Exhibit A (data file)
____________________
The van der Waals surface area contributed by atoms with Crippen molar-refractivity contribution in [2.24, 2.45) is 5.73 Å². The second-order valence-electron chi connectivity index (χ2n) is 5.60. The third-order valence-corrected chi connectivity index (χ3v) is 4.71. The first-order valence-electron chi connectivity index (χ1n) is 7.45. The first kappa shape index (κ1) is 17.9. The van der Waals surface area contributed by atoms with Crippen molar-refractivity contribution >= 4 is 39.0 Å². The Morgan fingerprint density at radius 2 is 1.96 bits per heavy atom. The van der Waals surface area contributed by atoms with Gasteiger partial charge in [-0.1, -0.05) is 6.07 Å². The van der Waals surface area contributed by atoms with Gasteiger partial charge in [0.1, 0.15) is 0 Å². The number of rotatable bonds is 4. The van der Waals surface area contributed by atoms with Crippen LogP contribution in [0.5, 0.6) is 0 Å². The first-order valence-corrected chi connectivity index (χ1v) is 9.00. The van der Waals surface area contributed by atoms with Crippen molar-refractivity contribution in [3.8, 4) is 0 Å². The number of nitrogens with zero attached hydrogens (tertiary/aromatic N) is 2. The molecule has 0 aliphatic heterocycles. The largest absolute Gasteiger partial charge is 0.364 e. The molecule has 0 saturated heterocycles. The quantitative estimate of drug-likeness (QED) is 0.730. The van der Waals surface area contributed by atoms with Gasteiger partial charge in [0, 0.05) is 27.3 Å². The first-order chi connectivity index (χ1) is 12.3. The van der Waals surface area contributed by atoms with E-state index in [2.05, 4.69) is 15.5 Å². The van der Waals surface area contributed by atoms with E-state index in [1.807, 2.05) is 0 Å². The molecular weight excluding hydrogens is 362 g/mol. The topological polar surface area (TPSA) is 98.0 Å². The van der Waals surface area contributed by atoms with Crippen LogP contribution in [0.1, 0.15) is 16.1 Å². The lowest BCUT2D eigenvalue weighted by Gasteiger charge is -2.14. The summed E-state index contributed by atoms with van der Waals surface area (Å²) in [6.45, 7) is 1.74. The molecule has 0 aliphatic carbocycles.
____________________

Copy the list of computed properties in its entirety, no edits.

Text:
The van der Waals surface area contributed by atoms with Crippen molar-refractivity contribution in [2.24, 2.45) is 5.73 Å². The second-order valence-electron chi connectivity index (χ2n) is 5.60. The third-order valence-corrected chi connectivity index (χ3v) is 4.71. The first-order valence-electron chi connectivity index (χ1n) is 7.45. The first kappa shape index (κ1) is 17.9. The van der Waals surface area contributed by atoms with Crippen molar-refractivity contribution >= 4 is 39.0 Å². The Morgan fingerprint density at radius 2 is 1.96 bits per heavy atom. The van der Waals surface area contributed by atoms with Gasteiger partial charge in [-0.1, -0.05) is 6.07 Å². The van der Waals surface area contributed by atoms with Gasteiger partial charge in [0.1, 0.15) is 0 Å². The number of rotatable bonds is 4. The van der Waals surface area contributed by atoms with Crippen LogP contribution in [0.5, 0.6) is 0 Å². The first-order valence-corrected chi connectivity index (χ1v) is 9.00. The van der Waals surface area contributed by atoms with Crippen molar-refractivity contribution in [3.8, 4) is 0 Å². The number of nitrogens with zero attached hydrogens (tertiary/aromatic N) is 2. The molecule has 0 aliphatic heterocycles. The largest absolute Gasteiger partial charge is 0.364 e. The molecule has 0 saturated heterocycles. The quantitative estimate of drug-likeness (QED) is 0.730. The van der Waals surface area contributed by atoms with Gasteiger partial charge in [0, 0.05) is 27.3 Å². The first-order chi connectivity index (χ1) is 12.3. The van der Waals surface area contributed by atoms with E-state index in [2.05, 4.69) is 15.5 Å². The van der Waals surface area contributed by atoms with E-state index in [1.807, 2.05) is 0 Å². The molecular weight excluding hydrogens is 362 g/mol. The topological polar surface area (TPSA) is 98.0 Å². The van der Waals surface area contributed by atoms with Crippen LogP contribution in [0.1, 0.15) is 16.1 Å². The lowest BCUT2D eigenvalue weighted by Gasteiger charge is -2.14. The summed E-state index contributed by atoms with van der Waals surface area (Å²) in [6.45, 7) is 1.74. The molecule has 0 aliphatic carbocycles.